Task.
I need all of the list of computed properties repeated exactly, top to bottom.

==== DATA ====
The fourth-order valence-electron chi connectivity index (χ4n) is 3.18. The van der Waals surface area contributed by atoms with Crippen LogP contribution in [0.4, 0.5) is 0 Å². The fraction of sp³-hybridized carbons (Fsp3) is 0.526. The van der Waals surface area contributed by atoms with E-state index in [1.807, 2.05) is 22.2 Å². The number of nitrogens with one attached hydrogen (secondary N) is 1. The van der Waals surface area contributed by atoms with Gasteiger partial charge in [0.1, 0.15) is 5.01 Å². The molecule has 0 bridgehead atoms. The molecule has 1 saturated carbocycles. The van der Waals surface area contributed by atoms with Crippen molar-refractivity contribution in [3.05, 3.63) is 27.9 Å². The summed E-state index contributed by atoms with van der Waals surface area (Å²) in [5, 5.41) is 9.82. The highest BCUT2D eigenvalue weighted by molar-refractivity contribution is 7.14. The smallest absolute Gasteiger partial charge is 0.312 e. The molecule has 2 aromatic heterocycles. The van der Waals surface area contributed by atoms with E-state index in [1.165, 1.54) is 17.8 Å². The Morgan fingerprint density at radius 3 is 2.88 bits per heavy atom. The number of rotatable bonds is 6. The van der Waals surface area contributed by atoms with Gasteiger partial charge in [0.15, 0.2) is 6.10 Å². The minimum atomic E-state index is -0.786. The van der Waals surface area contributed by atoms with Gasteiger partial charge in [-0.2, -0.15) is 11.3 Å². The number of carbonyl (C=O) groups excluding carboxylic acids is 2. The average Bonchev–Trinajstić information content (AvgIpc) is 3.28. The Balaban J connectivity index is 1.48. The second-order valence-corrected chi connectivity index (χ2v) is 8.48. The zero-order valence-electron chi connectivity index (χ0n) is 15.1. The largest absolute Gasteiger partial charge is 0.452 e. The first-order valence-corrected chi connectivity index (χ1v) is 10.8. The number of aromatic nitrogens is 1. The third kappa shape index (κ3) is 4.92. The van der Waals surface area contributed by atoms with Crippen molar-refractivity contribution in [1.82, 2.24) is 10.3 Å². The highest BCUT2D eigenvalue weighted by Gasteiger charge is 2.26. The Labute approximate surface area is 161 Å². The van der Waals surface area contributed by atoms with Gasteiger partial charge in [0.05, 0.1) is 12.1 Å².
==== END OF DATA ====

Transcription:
The fourth-order valence-electron chi connectivity index (χ4n) is 3.18. The van der Waals surface area contributed by atoms with Crippen LogP contribution in [0.4, 0.5) is 0 Å². The fraction of sp³-hybridized carbons (Fsp3) is 0.526. The van der Waals surface area contributed by atoms with E-state index in [1.807, 2.05) is 22.2 Å². The number of nitrogens with one attached hydrogen (secondary N) is 1. The van der Waals surface area contributed by atoms with Gasteiger partial charge in [0.1, 0.15) is 5.01 Å². The molecule has 0 bridgehead atoms. The molecule has 1 saturated carbocycles. The van der Waals surface area contributed by atoms with Crippen molar-refractivity contribution in [3.05, 3.63) is 27.9 Å². The summed E-state index contributed by atoms with van der Waals surface area (Å²) in [5, 5.41) is 9.82. The highest BCUT2D eigenvalue weighted by molar-refractivity contribution is 7.14. The smallest absolute Gasteiger partial charge is 0.312 e. The molecule has 2 aromatic heterocycles. The van der Waals surface area contributed by atoms with E-state index in [1.165, 1.54) is 17.8 Å². The Morgan fingerprint density at radius 3 is 2.88 bits per heavy atom. The number of rotatable bonds is 6. The van der Waals surface area contributed by atoms with Gasteiger partial charge in [0.15, 0.2) is 6.10 Å². The minimum atomic E-state index is -0.786. The van der Waals surface area contributed by atoms with Gasteiger partial charge in [-0.2, -0.15) is 11.3 Å². The number of carbonyl (C=O) groups excluding carboxylic acids is 2. The average Bonchev–Trinajstić information content (AvgIpc) is 3.28. The Balaban J connectivity index is 1.48. The second-order valence-corrected chi connectivity index (χ2v) is 8.48. The zero-order valence-electron chi connectivity index (χ0n) is 15.1. The largest absolute Gasteiger partial charge is 0.452 e. The first-order valence-corrected chi connectivity index (χ1v) is 10.8. The number of aromatic nitrogens is 1. The third kappa shape index (κ3) is 4.92. The van der Waals surface area contributed by atoms with Crippen molar-refractivity contribution in [1.82, 2.24) is 10.3 Å². The highest BCUT2D eigenvalue weighted by Gasteiger charge is 2.26. The Labute approximate surface area is 161 Å². The van der Waals surface area contributed by atoms with Gasteiger partial charge in [0.05, 0.1) is 12.1 Å².